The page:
September 22, 2014 in Bonhoeffer for the Twenty-First Century, Can Bonhoeffer Be Abused?, Charles Marsh, Conspiracy and Imprisonment, Costly Grace, Eberhard Bethge, Eric Metaxas, Hitler/Nazism, Serving Jesus in the Severest of Trials, Standing Against Evil in Society, Who is Dietrich Bonhoeffer? | Tags: Abraham Lincoln, blog about dietrich bonhoeffer, bonhoefferblog, breakpoint.org, c.s. lewis, dietrich bonhoeffer, dr. bryan galloway, Eberhard Bethge., Elvis Presley, eric metaxas, friendship, homosexuality, male friendships | Leave a comment
Rediscovering a Lost Love
In January 1944, German pastor Dietrich Bonhoeffer sat in a Gestapo prison. He passed the time by writing, and in one of many letters to his dear friend Eberhard Bethge, Bonhoeffer tenderly reflected on what Bethge meant to him.
Back then his missives didn’t raise eyebrows. They sounded like those of so many before him who, in moments of triumph and trial, had taken their greatest joy in the love of a friend of the same sex.
Of course, times have changed. Years after Bonhoeffer’s death, while speaking publicly about their friendship, Bethge found himself facing an awkward question:
Surely, said one audience member, your friendship with Dietrich “must [have been] a homosexual partnership.” How else could Bethge explain the startling affection Bonhoeffer had for him?
Bonhoeffer and Bethge’s friendship was not an isolated victim of this kind of revisionism. Modern readers seem to be on a virtual crusade to open every closet in history.
Thus, we’re told, the bachelor Abraham Lincoln was obviously gay because he shared a bed with his best friend (a practice that was common with both sexes at that time). Ditto William Shakespeare, who wrote love sonnets for an unnamed male friend. The biblical David, who lamented Jonathan’s death, calling his friend’s love “finer than the love of women” was plainly gay, too, the reasoning goes. And the Apostle John, “the disciple whom Jesus loved,” has sparked speculation of his own.
You see, to the modern eye, all close love is sexual love. Deep friendship, especially between men, gives us an uneasy feeling. This leaves modern men with a tough choice: They can risk being pegged as gay for forming deep friendships with each other, or they can give up on making friends and just have “bros.”
That, argues Stephen Marche in “Esquire” of all places, is what the majority of men are now doing.
“The word bro,” he writes, shows an “underlying contempt for male friendship it implies.” “Bros,” he says, are “men who get together to be idiots with one another,” drink, watch sports and grunt, but never get involved in each other’s lives. So dominant is machismo over male friendship these days, that when two “bros” get a little too close, popular culture has a new, sexually-charged term for their relationship: “bromance.”
All of this leads Wesley Hill to ask in “Christianity Today,” “Why Can’t Men Be Friends?”
Citing sociologist Niobe Way’s recent book “Deep Secrets: Boys’ Friendships and the Crisis of Connection,” Hill writes that “[pre-adolescent boys talk] in shockingly intimate terms about their male friends.”
But as the boys grew older, Way reports that they “lost the intimacy they once enjoyed. Afraid of being perceived as gay or feminine, they withdrew,” despite longing for male friendship.
This isolation is not benign. Way correlates her findings with data showing that male suicide rates skyrocket at puberty—while among women, who tend to maintain strong friendships, the rate remains steady.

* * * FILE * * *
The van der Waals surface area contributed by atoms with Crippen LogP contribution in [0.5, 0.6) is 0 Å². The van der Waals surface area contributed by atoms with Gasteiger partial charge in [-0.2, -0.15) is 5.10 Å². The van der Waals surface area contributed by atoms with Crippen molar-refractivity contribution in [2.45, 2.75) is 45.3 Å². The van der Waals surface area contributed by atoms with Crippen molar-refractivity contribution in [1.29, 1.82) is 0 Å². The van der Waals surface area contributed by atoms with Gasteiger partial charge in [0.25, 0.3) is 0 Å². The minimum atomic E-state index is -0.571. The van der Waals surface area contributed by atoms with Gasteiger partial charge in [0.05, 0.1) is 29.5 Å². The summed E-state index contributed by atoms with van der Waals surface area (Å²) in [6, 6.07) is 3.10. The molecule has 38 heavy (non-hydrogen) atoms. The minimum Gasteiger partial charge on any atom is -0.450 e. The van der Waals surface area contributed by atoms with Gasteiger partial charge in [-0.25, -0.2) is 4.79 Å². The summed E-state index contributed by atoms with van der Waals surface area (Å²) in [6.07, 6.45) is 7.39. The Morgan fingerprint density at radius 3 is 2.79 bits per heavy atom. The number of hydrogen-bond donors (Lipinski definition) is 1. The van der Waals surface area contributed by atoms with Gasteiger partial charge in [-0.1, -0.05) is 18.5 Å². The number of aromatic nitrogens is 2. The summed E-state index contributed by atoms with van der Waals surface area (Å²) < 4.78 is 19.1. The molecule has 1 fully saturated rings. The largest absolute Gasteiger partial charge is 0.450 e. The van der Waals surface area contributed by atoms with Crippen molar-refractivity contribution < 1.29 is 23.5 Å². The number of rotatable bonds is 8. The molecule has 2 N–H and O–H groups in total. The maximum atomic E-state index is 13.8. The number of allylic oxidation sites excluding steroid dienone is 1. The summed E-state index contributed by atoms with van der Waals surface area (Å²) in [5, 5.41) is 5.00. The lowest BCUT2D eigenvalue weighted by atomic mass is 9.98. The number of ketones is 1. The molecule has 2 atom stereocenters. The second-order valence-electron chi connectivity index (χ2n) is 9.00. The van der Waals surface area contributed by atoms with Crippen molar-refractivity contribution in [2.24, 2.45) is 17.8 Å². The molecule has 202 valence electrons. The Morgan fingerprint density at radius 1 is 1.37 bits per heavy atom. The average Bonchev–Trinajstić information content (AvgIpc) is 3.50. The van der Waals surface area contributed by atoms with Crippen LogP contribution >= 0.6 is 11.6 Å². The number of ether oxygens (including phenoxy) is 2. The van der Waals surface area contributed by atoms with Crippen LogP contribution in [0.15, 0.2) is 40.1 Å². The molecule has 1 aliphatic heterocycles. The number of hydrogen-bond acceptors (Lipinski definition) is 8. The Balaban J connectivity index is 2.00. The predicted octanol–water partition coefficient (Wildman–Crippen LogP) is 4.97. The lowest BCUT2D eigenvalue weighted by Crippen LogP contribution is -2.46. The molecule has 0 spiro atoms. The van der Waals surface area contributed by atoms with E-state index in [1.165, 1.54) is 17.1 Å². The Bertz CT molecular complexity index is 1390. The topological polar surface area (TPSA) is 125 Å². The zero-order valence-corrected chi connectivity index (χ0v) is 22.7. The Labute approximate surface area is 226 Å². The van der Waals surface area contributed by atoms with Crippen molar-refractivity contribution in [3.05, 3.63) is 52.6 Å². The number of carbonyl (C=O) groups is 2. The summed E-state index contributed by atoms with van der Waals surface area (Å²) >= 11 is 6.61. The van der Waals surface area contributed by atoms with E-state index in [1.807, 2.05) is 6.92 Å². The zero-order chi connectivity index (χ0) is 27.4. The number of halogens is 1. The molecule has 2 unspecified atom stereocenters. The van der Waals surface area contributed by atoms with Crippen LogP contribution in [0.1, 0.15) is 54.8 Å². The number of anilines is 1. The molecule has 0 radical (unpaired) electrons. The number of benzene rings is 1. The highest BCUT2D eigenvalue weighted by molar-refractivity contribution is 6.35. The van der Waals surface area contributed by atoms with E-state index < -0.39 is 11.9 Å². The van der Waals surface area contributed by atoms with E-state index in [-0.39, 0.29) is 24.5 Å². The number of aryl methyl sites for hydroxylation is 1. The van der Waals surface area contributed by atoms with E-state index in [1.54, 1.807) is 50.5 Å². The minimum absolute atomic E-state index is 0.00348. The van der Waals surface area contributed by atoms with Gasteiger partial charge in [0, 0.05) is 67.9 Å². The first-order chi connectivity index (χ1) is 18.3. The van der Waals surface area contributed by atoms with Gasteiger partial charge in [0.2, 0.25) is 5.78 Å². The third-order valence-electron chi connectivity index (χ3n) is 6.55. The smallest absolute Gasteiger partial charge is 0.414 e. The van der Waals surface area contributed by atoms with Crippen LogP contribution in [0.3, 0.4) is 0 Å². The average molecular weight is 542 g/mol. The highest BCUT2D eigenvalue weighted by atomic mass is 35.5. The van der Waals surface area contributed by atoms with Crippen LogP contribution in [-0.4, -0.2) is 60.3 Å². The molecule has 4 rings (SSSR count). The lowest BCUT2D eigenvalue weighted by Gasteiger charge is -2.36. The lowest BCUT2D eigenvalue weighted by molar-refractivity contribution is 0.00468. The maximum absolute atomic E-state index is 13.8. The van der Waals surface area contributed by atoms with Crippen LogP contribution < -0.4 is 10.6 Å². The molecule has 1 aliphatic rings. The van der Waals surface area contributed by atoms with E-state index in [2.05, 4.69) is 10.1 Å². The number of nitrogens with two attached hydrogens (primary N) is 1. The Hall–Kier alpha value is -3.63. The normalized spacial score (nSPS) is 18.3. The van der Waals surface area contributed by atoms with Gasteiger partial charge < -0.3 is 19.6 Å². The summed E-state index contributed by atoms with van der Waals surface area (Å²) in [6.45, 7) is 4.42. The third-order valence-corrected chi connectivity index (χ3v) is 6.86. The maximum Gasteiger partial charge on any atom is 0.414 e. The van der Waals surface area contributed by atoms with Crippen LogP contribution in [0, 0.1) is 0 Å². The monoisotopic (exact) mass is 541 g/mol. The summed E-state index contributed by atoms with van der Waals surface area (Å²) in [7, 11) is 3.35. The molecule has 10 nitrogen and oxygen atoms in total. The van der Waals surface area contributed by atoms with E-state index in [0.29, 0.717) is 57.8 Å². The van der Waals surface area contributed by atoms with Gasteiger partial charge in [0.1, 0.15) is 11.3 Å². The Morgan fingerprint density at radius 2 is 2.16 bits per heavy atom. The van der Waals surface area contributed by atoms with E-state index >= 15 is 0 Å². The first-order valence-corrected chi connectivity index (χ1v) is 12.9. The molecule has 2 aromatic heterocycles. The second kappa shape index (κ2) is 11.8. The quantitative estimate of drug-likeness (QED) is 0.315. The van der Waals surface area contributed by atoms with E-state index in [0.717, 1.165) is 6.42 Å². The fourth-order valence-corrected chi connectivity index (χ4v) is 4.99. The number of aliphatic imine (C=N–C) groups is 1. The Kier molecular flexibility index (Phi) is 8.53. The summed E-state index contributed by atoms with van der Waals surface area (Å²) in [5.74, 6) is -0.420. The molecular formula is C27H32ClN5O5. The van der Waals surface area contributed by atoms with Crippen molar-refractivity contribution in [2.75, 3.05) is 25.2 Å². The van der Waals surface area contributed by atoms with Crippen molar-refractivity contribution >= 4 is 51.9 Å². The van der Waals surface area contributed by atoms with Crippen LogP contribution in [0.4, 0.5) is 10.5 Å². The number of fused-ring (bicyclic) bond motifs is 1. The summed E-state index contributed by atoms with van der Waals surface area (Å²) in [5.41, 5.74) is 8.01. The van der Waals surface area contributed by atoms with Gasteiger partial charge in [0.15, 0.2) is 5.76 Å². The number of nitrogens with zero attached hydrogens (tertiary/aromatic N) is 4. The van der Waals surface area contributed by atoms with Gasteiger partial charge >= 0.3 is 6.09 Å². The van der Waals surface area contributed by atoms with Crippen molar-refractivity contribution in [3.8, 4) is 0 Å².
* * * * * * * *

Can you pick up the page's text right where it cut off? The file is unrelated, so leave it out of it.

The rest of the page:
Young people are flocking to theaters to see “The Hunger Games: Catching Fire.” So we probably should be prepared to talk to our kids about the movie. I’ve got some thoughts.
Over the Thanksgiving weekend, the second film in the Hunger Games series, “Catching Fire,” set box office records, shattering the record previously held by the first Harry Potter movie.
Like the Harry Potter films, “Catching Fire” and its predecessor, “The Hunger Games,” is based on a best-selling series of novels aimed at a younger market. But that’s where the similarity ends. There’s no quidditch, wands, or spells. And while people die in J.K. Rowling’s novels, Suzanne Collins’s books are steeped in death, suffering, and sorrow.
Okay, there’s one other similarity: You can’t avoid either the book or the film series. So it’s probably a good idea to engage with our kids on the subject.
Collins’ trilogy—“The Hunger Games,” “Catching Fire,” and “Mockingjay”—is a dystopian tale set in a totalitarian successor state to the United States known as “Panem,” from the Latin word for “bread.”
The name is ironic and telling. Ironic, because while the inhabitants of the Capitol live in decadent splendor, those inhabiting the outlying districts barely scrape by.
The name is telling because the defining ritual of Panem is the Hunger Games in which two young people from each district fight each other to the death while the entire nation watches. Hence, panem et circenses, bread and circuses.
Collins’ heroine is a sixteen-year-old named Katniss Everdeen from District 12. She’s a reluctant heroine who only volunteers for the Games to spare her younger sister. After her victory at the games, she becomes a symbol of resistance.
That resistance is the “Catching Fire” of the title, a fire that the regime desperately seeks to extinguish, starting with Katniss.
As Alissa Wilkinson of The King’s College wrote in Christianity Today, Collins’ novels are a critique of “our entertainment-sodden culture.” The games are the ultimate “reality TV” show: People are literally eliminated by the competition.
In the arena, “things like bravery and skill with a bow might matter,” but entertaining the viewers can literally make the difference between life and death. When Katniss asks her mentor how one wins the games, he replies “you get people to like you.”
Not by being brave, bold, or pure of heart but by putting on a good show. Sound familiar?
That’s not to say that individual characters aren’t virtuous; Katniss and her co-winner Peeta certainly are. But Panem’s ideology—as in “a set of conscious and unconscious ideas that constitute one’s goals, expectations, and actions”—is about power and appearance.
There’s another aspect of Collins’ world that stands out: it’s a religion-free zone. The word “god” never appears in the novels, not even as an exclamation.
Thus, like many dystopian stories, hope is in short supply. When one evil is vanquished, we cannot be confident that what takes its place will be any better.